Second, it makes the experiences offered easy to access by others. “It keeps the anxiety levels of your power clients down and their accessibility for emergencies, if not work, up,” Breedlove says. “It’s a great way to deliver more than simple webcams to your visitors and allow them to stay in touch with reasons to return. “Digital is about geographical information systems (GIS) plus global positioning systems that download into GIS,” Breedlove says. “It’s a team of professionals that link to you via the internet. You click and get management maps and information – decision and management support in visual, easy-to-understand maps and data.”

In short, there are only three things to manage: people, process and product.

This time people are employees. Process is the set of sequences in the above paragraphs. Product is more complex. Owners rely on one product, which consists of a three-way relationship played out in four different places. “three-way relationship is client-animals-delivery,” Breedlove says. “You occupy the delivery node and animals speak for the end products that you deliver.” The four places in which the three-way relationship plays out are in the chalet, in the immediate vicinity of the chalet, in the field, and in the area for dialogue – more conventionally, the bar and the dining room.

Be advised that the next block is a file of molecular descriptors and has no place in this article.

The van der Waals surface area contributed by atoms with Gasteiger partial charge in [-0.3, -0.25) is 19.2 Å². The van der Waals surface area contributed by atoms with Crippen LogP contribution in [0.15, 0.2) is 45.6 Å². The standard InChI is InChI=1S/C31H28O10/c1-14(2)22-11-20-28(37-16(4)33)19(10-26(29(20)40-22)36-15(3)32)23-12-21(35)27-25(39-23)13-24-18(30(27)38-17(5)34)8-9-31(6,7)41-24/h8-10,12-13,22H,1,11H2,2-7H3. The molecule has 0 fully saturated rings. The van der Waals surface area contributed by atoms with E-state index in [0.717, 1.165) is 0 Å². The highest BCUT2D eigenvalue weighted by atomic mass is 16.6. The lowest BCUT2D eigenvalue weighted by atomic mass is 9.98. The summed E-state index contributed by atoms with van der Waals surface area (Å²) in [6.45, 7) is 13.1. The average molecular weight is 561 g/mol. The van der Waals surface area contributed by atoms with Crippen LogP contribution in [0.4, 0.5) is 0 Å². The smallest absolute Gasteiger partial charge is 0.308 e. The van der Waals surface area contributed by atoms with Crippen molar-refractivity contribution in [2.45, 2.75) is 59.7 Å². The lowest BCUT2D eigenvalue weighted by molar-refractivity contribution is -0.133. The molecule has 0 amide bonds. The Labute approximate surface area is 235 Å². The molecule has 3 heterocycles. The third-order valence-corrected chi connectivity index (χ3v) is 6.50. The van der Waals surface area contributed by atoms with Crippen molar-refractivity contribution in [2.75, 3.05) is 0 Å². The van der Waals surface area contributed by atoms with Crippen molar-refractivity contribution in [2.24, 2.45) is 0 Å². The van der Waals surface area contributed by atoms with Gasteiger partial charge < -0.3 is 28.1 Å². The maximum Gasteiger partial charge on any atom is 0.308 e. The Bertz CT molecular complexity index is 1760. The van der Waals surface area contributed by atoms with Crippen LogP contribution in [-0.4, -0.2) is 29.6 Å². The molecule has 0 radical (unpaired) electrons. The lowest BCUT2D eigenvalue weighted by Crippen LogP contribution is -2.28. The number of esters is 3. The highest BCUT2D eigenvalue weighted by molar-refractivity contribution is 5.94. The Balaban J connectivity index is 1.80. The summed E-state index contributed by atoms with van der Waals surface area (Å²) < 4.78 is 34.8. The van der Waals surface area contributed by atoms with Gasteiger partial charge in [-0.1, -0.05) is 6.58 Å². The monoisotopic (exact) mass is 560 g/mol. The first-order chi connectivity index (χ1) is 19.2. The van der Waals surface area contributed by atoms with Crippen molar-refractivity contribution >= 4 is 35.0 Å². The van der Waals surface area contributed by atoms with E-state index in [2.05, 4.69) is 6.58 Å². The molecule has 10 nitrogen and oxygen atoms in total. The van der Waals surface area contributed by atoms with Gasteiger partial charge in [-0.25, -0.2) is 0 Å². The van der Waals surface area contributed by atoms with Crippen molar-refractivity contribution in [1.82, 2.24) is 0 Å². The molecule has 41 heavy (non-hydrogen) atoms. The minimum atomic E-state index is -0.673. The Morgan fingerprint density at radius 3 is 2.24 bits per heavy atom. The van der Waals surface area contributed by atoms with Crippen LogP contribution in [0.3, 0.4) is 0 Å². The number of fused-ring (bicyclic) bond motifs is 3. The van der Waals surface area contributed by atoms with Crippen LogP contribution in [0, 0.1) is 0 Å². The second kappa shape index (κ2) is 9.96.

Three-way relationships must be optimised at each of these four points.

Design feedback
Optimisation processes occur when guests are not present. “When they’re not there you must walk the path that they will use and address each activity at each point along the route for each of the nodes in the three-way relationship,” Breedlove says. “When the guests are there, observe their reactions to their experiences. Do they follow a routing that you expected? Do they have the interests that you thought they would? Do they look where you expected them to look? Does their time of travel down a path or spent in an area correspond to your expectations? Or are they simply clueless?

This is called design feedback for value management.”If the resort or ranch was created with indulgence as a significant factor in the purchase, chalets and guests may have been considered as a nice-to-have income stream. This can be kept as the objective. However, apply the above processes and fine-tune the experiences delivered, as products and the original goals will bring satisfaction at a level beyond expectations. It takes a lot of work to not have to lift a finger and still get the work done. But it’s actually very simple. All that’s needed is a different mindset, some different but readily available information and enough thought committed to paper. It has to be written down, if only to stay focused and so that clarity is maintained by all participants about the end-product. “Lastly, every word in this series was about you, the owner,” Breedlove says. “It was never about a guest or an animal. It’s about the perspective necessary for surviving and, maybe, doing much better than that.” Contact Ben Breedlove on 083 457 4351, (012) 343 5201 or e-mail [email protected]. |fw